Today’s Post by Joe Farace
There’s more to black and white photography than just a lack of color. As a creative medium, traditionalists may call it “monochrome” while digital imagers prefer “grayscale” but to paraphrase Billy Joel, “it’s still black and white to me.”
Black and white is a wonderful media for making boudoir or intimate portraits because the lack of color immediately simplifies the image, causing you to focus on the true subject of the portrait—their face—instead of their clothing or surroundings. And sometimes the nature of the portrait subject demands the image be photographed in black and white.
There are also the trendy aspects associated with creating images in black and white. TV, movies and the remaining fashion magazines periodically rediscover black and white as a way to present images that are different from what’s currently being shown. Right now, many portrait and boudoir photographers tell me they’re seeing a higher than normal demand for monochrome images than was previously was the case.
How I made this shot: I photographed the indomitable Pam Simpson in my pre-flood home studio with an entry level Olympus E-M10 Mark I and an Olympus M.45mm f/1.8 lens. Lighting was a Paul C Buff DigiBee DB800 with Plume Wafer softbox mounted. Background was Savage’s Black Infinity vinyl backdrop. Exposure was 1/125 sec at f/4.5 and ISO 200.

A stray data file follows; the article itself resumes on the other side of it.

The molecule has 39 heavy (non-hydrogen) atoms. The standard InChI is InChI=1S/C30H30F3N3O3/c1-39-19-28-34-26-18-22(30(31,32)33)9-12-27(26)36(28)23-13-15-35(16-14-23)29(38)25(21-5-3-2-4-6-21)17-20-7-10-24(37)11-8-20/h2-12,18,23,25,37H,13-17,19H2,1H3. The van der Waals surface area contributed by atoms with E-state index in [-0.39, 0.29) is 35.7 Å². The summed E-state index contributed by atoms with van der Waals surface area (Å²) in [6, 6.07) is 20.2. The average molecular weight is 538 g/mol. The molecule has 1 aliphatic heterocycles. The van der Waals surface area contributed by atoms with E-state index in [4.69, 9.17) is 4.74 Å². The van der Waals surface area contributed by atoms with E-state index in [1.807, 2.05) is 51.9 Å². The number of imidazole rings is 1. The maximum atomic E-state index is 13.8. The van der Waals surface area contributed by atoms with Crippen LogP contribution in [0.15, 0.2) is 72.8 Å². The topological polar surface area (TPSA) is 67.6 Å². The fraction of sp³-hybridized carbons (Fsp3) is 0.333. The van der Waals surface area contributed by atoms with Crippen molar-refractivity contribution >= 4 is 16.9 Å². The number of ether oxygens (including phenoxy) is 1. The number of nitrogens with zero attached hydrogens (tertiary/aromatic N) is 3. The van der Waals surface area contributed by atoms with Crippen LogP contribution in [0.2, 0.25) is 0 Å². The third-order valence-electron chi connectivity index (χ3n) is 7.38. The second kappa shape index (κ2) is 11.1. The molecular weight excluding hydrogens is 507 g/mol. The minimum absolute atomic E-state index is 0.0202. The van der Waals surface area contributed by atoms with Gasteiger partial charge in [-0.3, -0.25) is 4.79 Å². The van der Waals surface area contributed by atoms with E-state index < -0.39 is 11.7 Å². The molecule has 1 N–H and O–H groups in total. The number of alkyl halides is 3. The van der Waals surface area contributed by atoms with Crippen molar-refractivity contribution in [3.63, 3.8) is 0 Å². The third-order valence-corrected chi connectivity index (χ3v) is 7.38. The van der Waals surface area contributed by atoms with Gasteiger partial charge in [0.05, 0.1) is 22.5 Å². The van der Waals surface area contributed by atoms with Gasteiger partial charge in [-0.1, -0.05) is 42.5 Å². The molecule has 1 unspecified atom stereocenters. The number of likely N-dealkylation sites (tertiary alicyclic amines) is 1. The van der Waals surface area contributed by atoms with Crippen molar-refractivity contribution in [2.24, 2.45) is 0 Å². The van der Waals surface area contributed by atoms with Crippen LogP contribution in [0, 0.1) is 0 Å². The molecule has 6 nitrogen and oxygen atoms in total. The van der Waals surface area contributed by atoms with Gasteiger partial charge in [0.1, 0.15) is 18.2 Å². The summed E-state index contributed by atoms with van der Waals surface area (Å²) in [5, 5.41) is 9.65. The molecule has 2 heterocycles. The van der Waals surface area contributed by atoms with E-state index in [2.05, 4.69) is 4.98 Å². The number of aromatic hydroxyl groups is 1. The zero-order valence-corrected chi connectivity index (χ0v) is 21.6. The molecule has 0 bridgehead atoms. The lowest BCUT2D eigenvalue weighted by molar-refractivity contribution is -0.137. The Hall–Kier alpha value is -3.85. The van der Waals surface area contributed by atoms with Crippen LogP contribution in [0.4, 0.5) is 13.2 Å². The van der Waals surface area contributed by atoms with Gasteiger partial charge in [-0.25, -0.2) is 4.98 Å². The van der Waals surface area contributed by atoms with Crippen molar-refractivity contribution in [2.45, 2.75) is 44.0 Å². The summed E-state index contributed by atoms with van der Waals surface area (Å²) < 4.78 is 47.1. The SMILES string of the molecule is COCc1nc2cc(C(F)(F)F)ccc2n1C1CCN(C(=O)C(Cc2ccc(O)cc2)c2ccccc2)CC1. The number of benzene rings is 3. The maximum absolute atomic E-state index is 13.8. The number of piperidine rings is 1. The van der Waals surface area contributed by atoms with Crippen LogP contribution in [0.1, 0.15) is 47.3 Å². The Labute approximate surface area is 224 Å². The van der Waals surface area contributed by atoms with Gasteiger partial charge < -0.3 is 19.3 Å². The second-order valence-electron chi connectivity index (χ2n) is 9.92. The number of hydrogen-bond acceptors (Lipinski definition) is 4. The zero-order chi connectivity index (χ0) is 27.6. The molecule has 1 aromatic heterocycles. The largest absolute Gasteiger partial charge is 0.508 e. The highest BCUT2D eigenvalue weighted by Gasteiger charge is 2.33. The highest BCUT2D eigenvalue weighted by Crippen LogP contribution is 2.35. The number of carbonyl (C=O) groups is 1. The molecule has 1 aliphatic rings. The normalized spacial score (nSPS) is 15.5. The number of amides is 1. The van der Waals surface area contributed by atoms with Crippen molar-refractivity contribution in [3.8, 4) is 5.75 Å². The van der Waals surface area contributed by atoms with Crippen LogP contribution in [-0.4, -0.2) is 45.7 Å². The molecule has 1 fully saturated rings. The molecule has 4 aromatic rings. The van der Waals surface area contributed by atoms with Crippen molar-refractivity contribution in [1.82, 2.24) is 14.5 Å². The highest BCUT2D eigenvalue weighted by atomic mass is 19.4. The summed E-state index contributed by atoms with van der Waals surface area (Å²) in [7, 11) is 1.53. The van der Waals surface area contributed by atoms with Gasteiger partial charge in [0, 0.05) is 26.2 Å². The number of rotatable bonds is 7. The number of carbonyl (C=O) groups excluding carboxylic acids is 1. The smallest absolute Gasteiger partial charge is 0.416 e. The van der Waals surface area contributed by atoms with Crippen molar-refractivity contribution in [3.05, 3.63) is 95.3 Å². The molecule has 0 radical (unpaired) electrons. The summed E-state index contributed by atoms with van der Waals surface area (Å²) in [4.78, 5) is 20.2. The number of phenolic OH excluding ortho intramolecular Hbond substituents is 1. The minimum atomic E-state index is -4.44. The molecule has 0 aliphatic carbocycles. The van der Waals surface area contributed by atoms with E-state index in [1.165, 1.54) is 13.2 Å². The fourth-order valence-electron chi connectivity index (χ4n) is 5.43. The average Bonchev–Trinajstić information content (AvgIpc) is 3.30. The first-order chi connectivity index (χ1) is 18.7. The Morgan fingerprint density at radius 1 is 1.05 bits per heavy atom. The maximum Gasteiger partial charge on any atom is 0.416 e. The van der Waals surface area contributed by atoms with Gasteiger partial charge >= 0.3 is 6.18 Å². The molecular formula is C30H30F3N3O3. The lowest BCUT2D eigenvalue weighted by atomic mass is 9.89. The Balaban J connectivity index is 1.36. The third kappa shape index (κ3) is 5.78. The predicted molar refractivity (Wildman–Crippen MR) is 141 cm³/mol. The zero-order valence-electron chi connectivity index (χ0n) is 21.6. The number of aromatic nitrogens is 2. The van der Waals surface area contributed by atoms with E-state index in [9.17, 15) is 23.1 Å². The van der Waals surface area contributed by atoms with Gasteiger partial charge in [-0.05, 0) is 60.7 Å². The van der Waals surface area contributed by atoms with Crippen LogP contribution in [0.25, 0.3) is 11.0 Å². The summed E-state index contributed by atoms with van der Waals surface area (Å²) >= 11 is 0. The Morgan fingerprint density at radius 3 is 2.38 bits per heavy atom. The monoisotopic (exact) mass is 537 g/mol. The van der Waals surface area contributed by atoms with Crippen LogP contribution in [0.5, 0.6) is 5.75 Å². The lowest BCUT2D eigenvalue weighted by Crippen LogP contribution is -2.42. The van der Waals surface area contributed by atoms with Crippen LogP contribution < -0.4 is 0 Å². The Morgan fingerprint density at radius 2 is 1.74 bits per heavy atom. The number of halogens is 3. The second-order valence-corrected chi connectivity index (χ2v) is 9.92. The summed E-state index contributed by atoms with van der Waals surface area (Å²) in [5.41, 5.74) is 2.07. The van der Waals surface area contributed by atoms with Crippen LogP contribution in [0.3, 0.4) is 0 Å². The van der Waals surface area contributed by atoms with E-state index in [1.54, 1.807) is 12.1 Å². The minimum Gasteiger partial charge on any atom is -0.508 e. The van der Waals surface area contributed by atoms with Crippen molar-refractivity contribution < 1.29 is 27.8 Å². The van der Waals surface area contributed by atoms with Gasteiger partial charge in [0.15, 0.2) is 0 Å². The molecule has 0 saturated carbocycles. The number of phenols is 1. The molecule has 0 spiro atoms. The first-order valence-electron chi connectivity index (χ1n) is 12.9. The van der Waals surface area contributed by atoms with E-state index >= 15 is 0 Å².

When making what would become monochrome images in the studio, I prefer to shoot the original image with the camera set in monochrome mode while using the camera’s RAW+JPEG option. This gives me two files: one color and one monochrome that I use to show the subject approximately what the final image will look like. Because there are so many more tones in the color (RAW) file it’s easier to use for retouching. And after retouching, I use different monochrome conversions tools including Silver Efex Pro to convert the final image to black & white, as I did here.
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My book Joe Farace’s Glamour Photography is full of tips, tools and techniques for glamour and boudoir photography with new copies available from Amazon for $27.48, as I write this. Used copies are selling for the hard-to-beat price price of $8.91 and the Kindle version is $11.99 for those who prefer a digital format.